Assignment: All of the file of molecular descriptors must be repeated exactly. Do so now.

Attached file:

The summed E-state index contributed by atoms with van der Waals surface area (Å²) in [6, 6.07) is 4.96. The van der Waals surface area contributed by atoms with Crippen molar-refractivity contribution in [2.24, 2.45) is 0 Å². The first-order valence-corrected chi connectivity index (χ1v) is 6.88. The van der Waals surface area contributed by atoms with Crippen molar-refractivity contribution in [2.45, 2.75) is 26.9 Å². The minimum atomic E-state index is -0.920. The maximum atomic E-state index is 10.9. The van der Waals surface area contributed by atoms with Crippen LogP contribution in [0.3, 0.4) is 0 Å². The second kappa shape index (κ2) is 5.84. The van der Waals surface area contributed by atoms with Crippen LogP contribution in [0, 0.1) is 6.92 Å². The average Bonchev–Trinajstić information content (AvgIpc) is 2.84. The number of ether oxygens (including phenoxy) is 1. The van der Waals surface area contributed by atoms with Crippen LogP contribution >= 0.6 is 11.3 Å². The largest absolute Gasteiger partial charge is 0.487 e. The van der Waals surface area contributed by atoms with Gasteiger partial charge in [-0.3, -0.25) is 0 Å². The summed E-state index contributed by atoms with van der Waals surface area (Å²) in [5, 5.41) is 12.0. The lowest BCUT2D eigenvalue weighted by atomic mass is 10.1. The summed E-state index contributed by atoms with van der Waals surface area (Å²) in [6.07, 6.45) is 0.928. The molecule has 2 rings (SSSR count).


The summed E-state index contributed by atoms with van der Waals surface area (Å²) in [6, 6.07) is 4.96. The van der Waals surface area contributed by atoms with Crippen molar-refractivity contribution in [2.24, 2.45) is 0 Å². The first-order valence-corrected chi connectivity index (χ1v) is 6.88. The van der Waals surface area contributed by atoms with Crippen molar-refractivity contribution in [2.45, 2.75) is 26.9 Å². The minimum atomic E-state index is -0.920. The maximum atomic E-state index is 10.9. The van der Waals surface area contributed by atoms with Crippen LogP contribution in [0.3, 0.4) is 0 Å². The second kappa shape index (κ2) is 5.84. The van der Waals surface area contributed by atoms with Crippen LogP contribution in [0, 0.1) is 6.92 Å². The average Bonchev–Trinajstić information content (AvgIpc) is 2.84. The number of ether oxygens (including phenoxy) is 1. The van der Waals surface area contributed by atoms with Crippen LogP contribution >= 0.6 is 11.3 Å². The largest absolute Gasteiger partial charge is 0.487 e. The van der Waals surface area contributed by atoms with Gasteiger partial charge in [-0.3, -0.25) is 0 Å². The summed E-state index contributed by atoms with van der Waals surface area (Å²) in [5, 5.41) is 12.0. The lowest BCUT2D eigenvalue weighted by atomic mass is 10.1. The summed E-state index contributed by atoms with van der Waals surface area (Å²) in [6.07, 6.45) is 0.928. The molecule has 2 rings (SSSR count).